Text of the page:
Evidence suggests enough illegally cast ballots in Georgia to alter 2020 election result, findings covered up and disputed by Georgia officials

 January 18, 2024

Among the potential 2020 election fraud issues raised by former President Donald Trump in his now-infamous Jan. 2021 call with Georgia Secretary of State Brad Raffensperger were concerns about voters who may have illegally voted in their old county of residence after moving to a new county within the state.

Evidence has since emerged that seems to validate the concern that thousands of Georgia voters -- more than the reported margin of victory in that state -- may have voted illegally in one county after moving to another, according to The Federalist.

That assertion comes from voter data expert Mark Davis, who further alleged that Raffensperger's office has acted to cover up and downplay that information.

Evidence suggests enough illegal votes to alter election results

In the wake of the disputed 2020 election, then-President Trump and others called Sec. Raffensperger and his people to urge them to investigate a variety of allegations of election fraud, potentially numbering in the hundreds of thousands, and "find" a sufficient number of fraudulent votes to disqualify that would alter the state's final tally in favor of Trump.

One possible avenue that would have nearly sufficed in and of itself was an analysis from Davis that found nearly 35,000 Georgia voters had filed to change their address more than 30 days before the election but still cast a ballot in their old county of residence.

Per Georgia law -- and previously explained on the secretary of state's website before mysteriously disappearing -- "If you move outside the county in which you are registered to vote in excess of 30 days prior to an election, you have lost your eligibility to vote in the county of your old residence. You must register to vote in your new county of residence. You will be assigned a new voting precinct and polling location. Remember, if you don't register to vote by the deadline, you cannot vote in that particular election."

To be sure, not all of the nearly 35,000 voters who moved between counties more than a month before the election but voted in their old county did so illegally, as some of them may have been college students or military service members who were still eligible to vote in their old counties.

However, subsequent checks of the National Change of Address database and Georgia voter rolls indicate that more than 12,000 of those voters later confirmed their new address, strongly suggesting that their 2020 vote in their old county had been cast illegally and shouldn't have been counted -- more than the 11,779 vote difference in the state.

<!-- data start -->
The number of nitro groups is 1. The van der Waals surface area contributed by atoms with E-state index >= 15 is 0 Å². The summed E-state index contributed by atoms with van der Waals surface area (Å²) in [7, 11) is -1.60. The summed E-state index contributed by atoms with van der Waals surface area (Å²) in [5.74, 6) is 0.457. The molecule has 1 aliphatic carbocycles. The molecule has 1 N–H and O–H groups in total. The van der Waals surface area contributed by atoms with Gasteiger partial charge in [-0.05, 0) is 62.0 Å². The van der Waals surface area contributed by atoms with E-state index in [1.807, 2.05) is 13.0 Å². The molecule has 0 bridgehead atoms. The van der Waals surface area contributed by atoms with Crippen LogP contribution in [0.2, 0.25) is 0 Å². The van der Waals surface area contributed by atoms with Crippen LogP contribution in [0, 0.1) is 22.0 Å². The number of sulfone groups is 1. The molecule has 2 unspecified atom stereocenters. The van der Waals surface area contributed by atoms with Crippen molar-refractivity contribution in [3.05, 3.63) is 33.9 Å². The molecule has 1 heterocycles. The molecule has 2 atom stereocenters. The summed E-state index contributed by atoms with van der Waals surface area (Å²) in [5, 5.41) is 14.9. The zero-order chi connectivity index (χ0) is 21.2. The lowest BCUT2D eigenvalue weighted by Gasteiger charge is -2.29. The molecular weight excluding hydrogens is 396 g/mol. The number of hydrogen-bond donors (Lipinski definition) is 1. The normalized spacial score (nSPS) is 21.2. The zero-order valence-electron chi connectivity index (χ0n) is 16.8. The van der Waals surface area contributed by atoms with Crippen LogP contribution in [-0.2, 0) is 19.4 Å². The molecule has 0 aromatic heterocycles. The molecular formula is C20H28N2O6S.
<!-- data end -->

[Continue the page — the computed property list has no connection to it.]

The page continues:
Raffensperger's office not being fully forthcoming

As for the alleged cover-up, The Federalist noted that Sec. Raffensperger's office disputed Davis' findings and almost immediately set about trying to discredit them, including in that now-infamous phone call with then-President Trump.

In July 2021, the debunking effort included the office providing select information and quotes to FactCheck.org for an article that was intended to challenge Trump's "election distortions" and included multiple excuses for why the nearly 35,000 questionable ballots cast by voters who'd switched counties more than a month before the election were of no concern.

Interestingly enough, a recent separate election integrity lawsuit revealed an internal email from Raffensperger's office, dubbed Exhibit 61, from just days before that FactCheck article that contained almost verbatim what appeared in the report and in which it was specifically made clear that discrediting Davis' findings was the primary purpose of the fact-checking.

As Davis noted in The Federalist, however, the email and the subsequent FactCheck article left out some particularly pertinent wording from the relevant statutes and office guidance that bolstered the argument that, at the very least, some of those roughly 35,000 votes were cast illegally and a thorough investigation was warranted.

Raffensperger is part of the problem

"If Raffensperger had wanted to, he could have finally done the investigation our president asked him for, and he could have disabused the entire nation of the nonsense allegations Trump has been facing ever since," Davis wrote for The Federalist, though he suspected that the secretary, who is rumored to be seeking higher office, will continue to refuse to do so.

Davis added, "Understand, I am not arguing for felony prosecutions of thousands of Georgia voters, but we cannot fix a problem unless we admit we have a problem."

" A free people [claim] their rights, as derived from the laws of nature."
Thomas Jefferson
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